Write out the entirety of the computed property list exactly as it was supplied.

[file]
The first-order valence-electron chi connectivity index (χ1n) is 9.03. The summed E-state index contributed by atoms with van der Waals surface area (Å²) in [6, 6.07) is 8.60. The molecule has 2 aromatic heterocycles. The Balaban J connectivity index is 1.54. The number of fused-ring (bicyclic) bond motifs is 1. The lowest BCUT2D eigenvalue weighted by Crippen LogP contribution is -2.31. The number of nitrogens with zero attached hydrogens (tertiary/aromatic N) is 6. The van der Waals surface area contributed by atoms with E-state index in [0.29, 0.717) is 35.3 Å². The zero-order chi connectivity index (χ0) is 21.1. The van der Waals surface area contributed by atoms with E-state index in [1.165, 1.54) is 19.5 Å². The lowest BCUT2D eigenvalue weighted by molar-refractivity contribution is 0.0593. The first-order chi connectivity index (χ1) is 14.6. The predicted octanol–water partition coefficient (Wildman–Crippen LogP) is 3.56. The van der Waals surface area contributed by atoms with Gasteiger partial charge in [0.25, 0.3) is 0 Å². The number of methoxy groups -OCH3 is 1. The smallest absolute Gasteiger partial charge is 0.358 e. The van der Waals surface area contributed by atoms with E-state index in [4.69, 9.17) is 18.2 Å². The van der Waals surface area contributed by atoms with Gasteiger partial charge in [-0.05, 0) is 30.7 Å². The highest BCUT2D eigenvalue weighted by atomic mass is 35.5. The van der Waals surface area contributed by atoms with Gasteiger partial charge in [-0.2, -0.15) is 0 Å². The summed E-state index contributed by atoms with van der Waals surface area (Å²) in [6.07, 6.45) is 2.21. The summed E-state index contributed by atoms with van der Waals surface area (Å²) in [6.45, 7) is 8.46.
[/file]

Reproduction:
The first-order valence-electron chi connectivity index (χ1n) is 9.03. The summed E-state index contributed by atoms with van der Waals surface area (Å²) in [6, 6.07) is 8.60. The molecule has 2 aromatic heterocycles. The Balaban J connectivity index is 1.54. The number of fused-ring (bicyclic) bond motifs is 1. The lowest BCUT2D eigenvalue weighted by Crippen LogP contribution is -2.31. The number of nitrogens with zero attached hydrogens (tertiary/aromatic N) is 6. The van der Waals surface area contributed by atoms with E-state index in [0.29, 0.717) is 35.3 Å². The zero-order chi connectivity index (χ0) is 21.1. The van der Waals surface area contributed by atoms with E-state index in [1.165, 1.54) is 19.5 Å². The lowest BCUT2D eigenvalue weighted by molar-refractivity contribution is 0.0593. The first-order chi connectivity index (χ1) is 14.6. The predicted octanol–water partition coefficient (Wildman–Crippen LogP) is 3.56. The van der Waals surface area contributed by atoms with Gasteiger partial charge in [0.25, 0.3) is 0 Å². The number of methoxy groups -OCH3 is 1. The smallest absolute Gasteiger partial charge is 0.358 e. The van der Waals surface area contributed by atoms with E-state index in [4.69, 9.17) is 18.2 Å². The van der Waals surface area contributed by atoms with Gasteiger partial charge in [-0.05, 0) is 30.7 Å². The highest BCUT2D eigenvalue weighted by atomic mass is 35.5. The van der Waals surface area contributed by atoms with Gasteiger partial charge in [-0.2, -0.15) is 0 Å². The summed E-state index contributed by atoms with van der Waals surface area (Å²) in [6.07, 6.45) is 2.21. The summed E-state index contributed by atoms with van der Waals surface area (Å²) in [6.45, 7) is 8.46.